But to the extent that the movement and its militance resonated with many, many African-Americans, they also brought down on it the full power of the nation’s white power structure. Escalating repression by a gamut of U.S. law enforcement powers—including the “counter-intelligence” operations of the FBI’s COINTELPRO units, the 1969 murders by Chicago police of Black Panthers Fred Hampton and Mark Clark, the 1971 slaughter by the New York National Guard of prisoner-rebels at New York State’s Attica Correctional Facility—took a terrible toll on its leadership. The flood of heroin and then crack cocaine into Black communities across the country didn’t help. The movement lost momentum, a decline traced unflinchingly in the second half of Mixtape.
Just before the film depicts the downward slides of the BPP and the Black Power movement, there is a wrenching interview with scholar-activist Angela Davis. (Davis had in 1970 become the third woman ever to appear on the FBI’s Ten Most Wanted list when she was, briefly, a fugitive from a murder charge. She was acquitted in 1972, the year of the interview shown here.) In response to a question about whether she “condones violence,” Davis talks about the September Sunday in 1963 when a neighbor asked her (Davis’) mother for a lift to the 16th Street Baptist Church to pick up the neighbor’s daughter. What the two mothers found there was the bombed church that contained the bodies of four young girls, one of them the neighbor’s daughter. The question of whether a Black person condones violence, she says, can only mean that the questioner has “absolutely no idea what … Black people have experienced in this country since the first Black person was kidnaped from the shores of Africa.”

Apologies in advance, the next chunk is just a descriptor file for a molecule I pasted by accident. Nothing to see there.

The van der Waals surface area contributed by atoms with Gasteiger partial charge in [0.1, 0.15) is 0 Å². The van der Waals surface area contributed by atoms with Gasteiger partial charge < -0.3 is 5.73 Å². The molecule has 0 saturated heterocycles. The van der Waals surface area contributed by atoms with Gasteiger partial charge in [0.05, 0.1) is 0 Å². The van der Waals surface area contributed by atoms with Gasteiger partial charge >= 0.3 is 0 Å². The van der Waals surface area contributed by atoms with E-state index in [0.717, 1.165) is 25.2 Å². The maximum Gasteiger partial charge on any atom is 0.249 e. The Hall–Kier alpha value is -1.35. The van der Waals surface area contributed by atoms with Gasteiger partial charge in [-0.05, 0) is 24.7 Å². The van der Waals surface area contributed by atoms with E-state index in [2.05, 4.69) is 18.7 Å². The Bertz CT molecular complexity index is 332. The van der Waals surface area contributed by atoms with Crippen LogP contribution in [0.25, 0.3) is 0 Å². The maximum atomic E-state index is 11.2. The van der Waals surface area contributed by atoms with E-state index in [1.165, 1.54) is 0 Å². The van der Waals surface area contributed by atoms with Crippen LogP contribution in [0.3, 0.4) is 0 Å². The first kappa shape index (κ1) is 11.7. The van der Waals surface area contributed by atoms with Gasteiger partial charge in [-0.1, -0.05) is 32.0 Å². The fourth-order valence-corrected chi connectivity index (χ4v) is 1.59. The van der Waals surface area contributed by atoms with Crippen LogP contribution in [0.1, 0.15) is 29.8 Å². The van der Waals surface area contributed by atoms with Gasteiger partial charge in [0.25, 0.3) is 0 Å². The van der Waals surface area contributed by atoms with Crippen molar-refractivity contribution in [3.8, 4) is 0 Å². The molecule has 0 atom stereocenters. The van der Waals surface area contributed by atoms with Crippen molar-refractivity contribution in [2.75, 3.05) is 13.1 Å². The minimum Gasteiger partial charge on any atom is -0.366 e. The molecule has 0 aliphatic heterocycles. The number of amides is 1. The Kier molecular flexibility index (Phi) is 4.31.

Throughout the film, contemporary audio commentaries and music by (among others) Davis, Seale, and activist-singer Harry Belafonte, historian Robin Kelley, filmmaker Melvin Van Peebles, poet Sonia Sanchez, and singer Erykah Badu, provide added depth and a sense of the Black Power legacy. Which is not to say Mixtape tells the whole story of those years. Missing, for example, are the opposing voices from within the civil rights movement; there’s little attention to the parallel Black Muslim movement; and it doesn’t include in that legacy the emergence of a national Black electorate, with its far-reaching consequences that certainly include the current U.S. President. Finally, it must be noted that there is a much stronger women’s presence in the 21st-century material (deliberately, one assumes) than in the archives. While Mixtape doesn’t include Carmichael/Turé’s notorious (allegedly tongue-in-cheek) quip that the position of women in SNCC was “prone,” neither does it acknowledge the conspicuous absence of women other than Davis in the Black Power leadership.
But the story it does tell is compelling and important. Mixtape is a must-see both for those who saw the events it depicts unfold 40 years ago and for those who have up until this moment only read about them in history books. It will lift your heart, then crack it in half, then leave you with a slender thread of hope. But that, after all, is pretty much all we who dream of revolution have ever had—and it is, after all, much more than no hope at all.
© 2011 Judith Mahoney Pasternak